Chapter 5

Quantum mechanics

Photoelectric effect


Photoelectric effect was discovered randomly by Heinrich Hertz as he was trying to reveal electromagnetic waves predicted by Maxwell's theory.

He did not however pay a lot of attention to this phenomenon.

The systematic study was then made by Lenard.

A metal plate, lit by a light beam of frequency , emits electrons in several directions :

  • Under a certain threshold of the frequency of radiation, written , no electron is emitted.

  • The emission of electrons is not conditioned by the intensity of the radiation but only by its frequency.

    Hence, if the intensity of radiation is lightly increased at a frequency inferior to the electron emission threshold, no electron is emitted.

Description of the photoelectric effect

In a classical context, the emission of electrons can be explained by the fact that radiation brings energy to the atoms.

After a certain while, the quantity of energy transferred to the atoms is enough to rip away the peripheral electrons.

However, this emission is in no way conditioned by the frequency of the radiation but rather by its intensity, which means by the quantity of energy it is susceptible to communicate to the atoms.

Hence, this effect should be observed for any frequency of radiation.

Yet experiments clearly show it is not the case.

The energy threshold above which the electrons are emitted can easily be explained by supposing the electrons are usually in a tied state within the atoms.

The value of the binding energy is a characteristic proper to each element, written .

Einstein, in 1905, although he was very young, had the idea of introducing the concept of quantum.

The classic interpretation supposed that the energy contribution operated by the radiation was continuous. However, the quanta theory proposed that the exchange of energy between the radiation and matter could only be made through finite packs of value , where is the frequency of the electromagnetic waves.

Using this idea, Einstein determined the kinetic energy of the electrons emitted :

is the frequency above which the photoelectric effect is observed. It corresponds to a kinetic energy of emission of the electrons equal to zero.

Consequently :

This value matches perfectly all experimental measures.

Einstein's interpretation of the photoelectric effect is not reduced to a simple application of Max Planck's hypothesis of quanta.

Of course it constitutes a brilliant confirmation of this hypothesis, but Einstein significantly changed the physical meaning that Planck had given to it.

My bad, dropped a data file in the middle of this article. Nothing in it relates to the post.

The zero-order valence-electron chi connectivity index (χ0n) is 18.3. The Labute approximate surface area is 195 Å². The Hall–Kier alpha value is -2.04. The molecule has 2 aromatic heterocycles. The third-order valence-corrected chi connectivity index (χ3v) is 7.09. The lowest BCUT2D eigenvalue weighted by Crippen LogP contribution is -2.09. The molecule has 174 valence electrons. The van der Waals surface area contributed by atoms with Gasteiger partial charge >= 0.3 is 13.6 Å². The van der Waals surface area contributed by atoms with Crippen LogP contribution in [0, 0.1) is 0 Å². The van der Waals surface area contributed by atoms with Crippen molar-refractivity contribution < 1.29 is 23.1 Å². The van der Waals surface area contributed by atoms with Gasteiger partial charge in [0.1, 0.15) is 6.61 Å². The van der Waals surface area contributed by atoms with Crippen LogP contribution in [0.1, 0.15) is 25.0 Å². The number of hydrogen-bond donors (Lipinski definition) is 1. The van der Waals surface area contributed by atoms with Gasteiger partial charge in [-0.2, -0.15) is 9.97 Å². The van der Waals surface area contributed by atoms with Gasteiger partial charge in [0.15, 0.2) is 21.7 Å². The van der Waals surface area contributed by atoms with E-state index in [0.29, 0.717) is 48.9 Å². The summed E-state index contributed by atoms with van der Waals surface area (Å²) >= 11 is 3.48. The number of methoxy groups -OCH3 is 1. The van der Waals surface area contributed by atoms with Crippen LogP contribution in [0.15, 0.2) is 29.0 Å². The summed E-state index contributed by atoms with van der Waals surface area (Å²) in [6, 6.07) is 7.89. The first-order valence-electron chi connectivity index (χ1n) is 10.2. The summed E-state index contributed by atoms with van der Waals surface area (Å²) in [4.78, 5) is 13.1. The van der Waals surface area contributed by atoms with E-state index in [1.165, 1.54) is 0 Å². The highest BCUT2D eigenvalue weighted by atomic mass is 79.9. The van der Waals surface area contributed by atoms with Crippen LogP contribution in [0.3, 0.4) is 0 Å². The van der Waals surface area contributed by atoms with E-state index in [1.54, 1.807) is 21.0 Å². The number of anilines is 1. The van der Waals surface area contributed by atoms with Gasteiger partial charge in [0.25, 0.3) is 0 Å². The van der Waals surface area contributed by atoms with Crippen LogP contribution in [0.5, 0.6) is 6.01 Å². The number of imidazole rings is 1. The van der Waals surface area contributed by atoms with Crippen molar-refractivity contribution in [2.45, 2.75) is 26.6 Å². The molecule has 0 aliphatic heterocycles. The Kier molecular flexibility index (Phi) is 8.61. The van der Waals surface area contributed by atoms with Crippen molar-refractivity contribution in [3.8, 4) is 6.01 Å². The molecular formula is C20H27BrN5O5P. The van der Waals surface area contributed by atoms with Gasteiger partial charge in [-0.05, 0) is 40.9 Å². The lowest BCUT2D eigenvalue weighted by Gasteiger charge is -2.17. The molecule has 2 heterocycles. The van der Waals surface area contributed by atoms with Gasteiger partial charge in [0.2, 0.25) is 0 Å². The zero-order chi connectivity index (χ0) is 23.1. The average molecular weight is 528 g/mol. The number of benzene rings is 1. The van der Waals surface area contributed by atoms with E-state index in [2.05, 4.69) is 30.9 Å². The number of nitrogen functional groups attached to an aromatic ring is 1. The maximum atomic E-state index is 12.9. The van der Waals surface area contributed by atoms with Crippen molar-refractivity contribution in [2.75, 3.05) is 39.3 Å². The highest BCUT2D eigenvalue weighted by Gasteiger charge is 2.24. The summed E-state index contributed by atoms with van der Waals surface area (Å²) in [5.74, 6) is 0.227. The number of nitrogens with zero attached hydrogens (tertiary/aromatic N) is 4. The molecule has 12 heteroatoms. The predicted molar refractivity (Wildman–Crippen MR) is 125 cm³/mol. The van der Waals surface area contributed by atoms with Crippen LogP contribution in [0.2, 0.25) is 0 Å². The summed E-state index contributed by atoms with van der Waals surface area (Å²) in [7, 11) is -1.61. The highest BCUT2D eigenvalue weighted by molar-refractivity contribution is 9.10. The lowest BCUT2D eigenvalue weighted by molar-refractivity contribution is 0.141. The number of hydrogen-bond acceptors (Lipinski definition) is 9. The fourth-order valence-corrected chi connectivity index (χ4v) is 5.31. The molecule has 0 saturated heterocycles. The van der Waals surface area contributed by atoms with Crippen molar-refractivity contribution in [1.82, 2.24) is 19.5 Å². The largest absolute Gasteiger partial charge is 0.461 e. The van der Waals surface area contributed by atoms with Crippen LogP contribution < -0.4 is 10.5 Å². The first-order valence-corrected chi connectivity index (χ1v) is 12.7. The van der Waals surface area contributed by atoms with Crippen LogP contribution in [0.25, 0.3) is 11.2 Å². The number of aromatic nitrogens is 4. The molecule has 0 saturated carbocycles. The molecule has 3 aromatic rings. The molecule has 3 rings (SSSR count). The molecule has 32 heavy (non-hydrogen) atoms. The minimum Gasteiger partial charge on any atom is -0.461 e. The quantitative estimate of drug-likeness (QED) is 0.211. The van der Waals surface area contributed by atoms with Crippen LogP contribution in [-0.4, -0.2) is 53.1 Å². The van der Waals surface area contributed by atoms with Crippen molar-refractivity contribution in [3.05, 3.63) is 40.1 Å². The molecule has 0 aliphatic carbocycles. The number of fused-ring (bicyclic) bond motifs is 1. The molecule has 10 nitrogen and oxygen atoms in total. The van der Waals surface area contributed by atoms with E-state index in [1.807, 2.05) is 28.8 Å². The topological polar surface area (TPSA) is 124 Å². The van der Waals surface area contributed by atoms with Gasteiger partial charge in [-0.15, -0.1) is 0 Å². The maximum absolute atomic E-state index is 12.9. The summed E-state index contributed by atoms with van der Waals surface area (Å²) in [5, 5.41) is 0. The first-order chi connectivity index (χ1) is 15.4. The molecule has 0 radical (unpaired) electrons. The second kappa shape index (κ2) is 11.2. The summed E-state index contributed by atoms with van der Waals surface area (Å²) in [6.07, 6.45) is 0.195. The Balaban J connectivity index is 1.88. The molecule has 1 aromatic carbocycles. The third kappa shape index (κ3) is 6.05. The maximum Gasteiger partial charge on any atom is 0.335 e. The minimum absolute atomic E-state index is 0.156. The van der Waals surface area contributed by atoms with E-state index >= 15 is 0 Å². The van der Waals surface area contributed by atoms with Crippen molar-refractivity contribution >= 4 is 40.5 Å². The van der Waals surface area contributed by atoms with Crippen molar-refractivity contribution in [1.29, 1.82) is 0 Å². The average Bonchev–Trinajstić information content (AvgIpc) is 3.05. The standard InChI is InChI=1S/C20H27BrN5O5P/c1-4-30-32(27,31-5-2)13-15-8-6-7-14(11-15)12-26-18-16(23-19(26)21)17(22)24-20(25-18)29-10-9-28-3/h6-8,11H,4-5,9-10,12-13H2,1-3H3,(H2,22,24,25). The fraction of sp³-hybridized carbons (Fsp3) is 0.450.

According to Max Planck, the quanta reflected the manner in which matter interacted with the electromagnetic radiation. The radiation kept its continuous nature but it was supposed to be absorbed and emitted by packs, in a discontinuous manner.

What Einstein's interpretation means is completely different.

Light is made of packs of energy which are absorbed and emitted by matter.

The discontinuous nature of quanta is no longer only a property of the interaction between matter and radiation but also an intrinsic characteristic of radiation itself.

Only one year after the publication of his article about photoelectric effect interpretation, Albert Einstein pushed his idea even further : he formulated the hypothesis that light (or any electromagnetic radiation) was composed of grains or corpuscles.

He named these light grains "photons".

This hypothesis was simply revolutionary because it openly defied one of the pillars of physics of nineteenth century : Maxwell's theory on electromagnetism.

This theory had demonstrated, while corresponding perfectly to the experiments at the time, that light was an electromagnetic wave.

Many experiments such as what Young did on interferences (Young's double-slit experiment), and what Fresnel found on diffraction, had firmly established the wave-like nature of light.

Hence it could seem absurd to propose a corpuscular model for light.

However, photoelectric effect could not be understood correctly without the introduction of photons.

UV radiation and photo-electric effect

SimulationA Java animation about photo-electric effect

Colorado University : animation on photo-electric effect

Learning program
Planck­-Einstein equations